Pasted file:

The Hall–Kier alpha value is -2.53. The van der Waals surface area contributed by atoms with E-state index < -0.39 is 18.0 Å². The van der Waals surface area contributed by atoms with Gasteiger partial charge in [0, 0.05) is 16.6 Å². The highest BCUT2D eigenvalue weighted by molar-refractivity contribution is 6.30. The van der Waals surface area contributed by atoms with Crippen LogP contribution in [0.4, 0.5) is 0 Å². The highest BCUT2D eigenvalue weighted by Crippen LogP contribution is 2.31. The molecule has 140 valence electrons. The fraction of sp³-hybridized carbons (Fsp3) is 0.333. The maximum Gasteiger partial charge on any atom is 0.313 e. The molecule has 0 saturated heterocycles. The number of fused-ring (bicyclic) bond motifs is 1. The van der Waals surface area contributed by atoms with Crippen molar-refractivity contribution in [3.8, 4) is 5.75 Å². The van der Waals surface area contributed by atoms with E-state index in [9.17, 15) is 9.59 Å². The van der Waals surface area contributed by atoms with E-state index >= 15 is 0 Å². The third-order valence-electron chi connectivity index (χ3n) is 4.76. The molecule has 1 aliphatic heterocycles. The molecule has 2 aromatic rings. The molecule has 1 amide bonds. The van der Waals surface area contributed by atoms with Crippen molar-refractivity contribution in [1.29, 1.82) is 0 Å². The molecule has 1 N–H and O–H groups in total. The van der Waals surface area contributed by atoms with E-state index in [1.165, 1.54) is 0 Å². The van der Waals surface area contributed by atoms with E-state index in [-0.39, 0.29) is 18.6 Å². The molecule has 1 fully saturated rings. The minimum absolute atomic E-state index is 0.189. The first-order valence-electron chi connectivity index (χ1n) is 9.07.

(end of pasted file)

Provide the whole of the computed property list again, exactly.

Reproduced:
The Hall–Kier alpha value is -2.53. The van der Waals surface area contributed by atoms with E-state index < -0.39 is 18.0 Å². The van der Waals surface area contributed by atoms with Gasteiger partial charge in [0, 0.05) is 16.6 Å². The highest BCUT2D eigenvalue weighted by molar-refractivity contribution is 6.30. The van der Waals surface area contributed by atoms with Crippen LogP contribution in [0.4, 0.5) is 0 Å². The highest BCUT2D eigenvalue weighted by Crippen LogP contribution is 2.31. The molecule has 140 valence electrons. The fraction of sp³-hybridized carbons (Fsp3) is 0.333. The maximum Gasteiger partial charge on any atom is 0.313 e. The molecule has 0 saturated heterocycles. The number of fused-ring (bicyclic) bond motifs is 1. The van der Waals surface area contributed by atoms with Crippen molar-refractivity contribution in [3.8, 4) is 5.75 Å². The van der Waals surface area contributed by atoms with E-state index in [9.17, 15) is 9.59 Å². The van der Waals surface area contributed by atoms with E-state index >= 15 is 0 Å². The third-order valence-electron chi connectivity index (χ3n) is 4.76. The molecule has 1 aliphatic heterocycles. The molecule has 2 aromatic rings. The molecule has 1 amide bonds. The van der Waals surface area contributed by atoms with Crippen molar-refractivity contribution in [1.29, 1.82) is 0 Å². The molecule has 1 N–H and O–H groups in total. The van der Waals surface area contributed by atoms with E-state index in [1.165, 1.54) is 0 Å². The van der Waals surface area contributed by atoms with E-state index in [-0.39, 0.29) is 18.6 Å². The molecule has 1 fully saturated rings. The minimum absolute atomic E-state index is 0.189. The first-order valence-electron chi connectivity index (χ1n) is 9.07.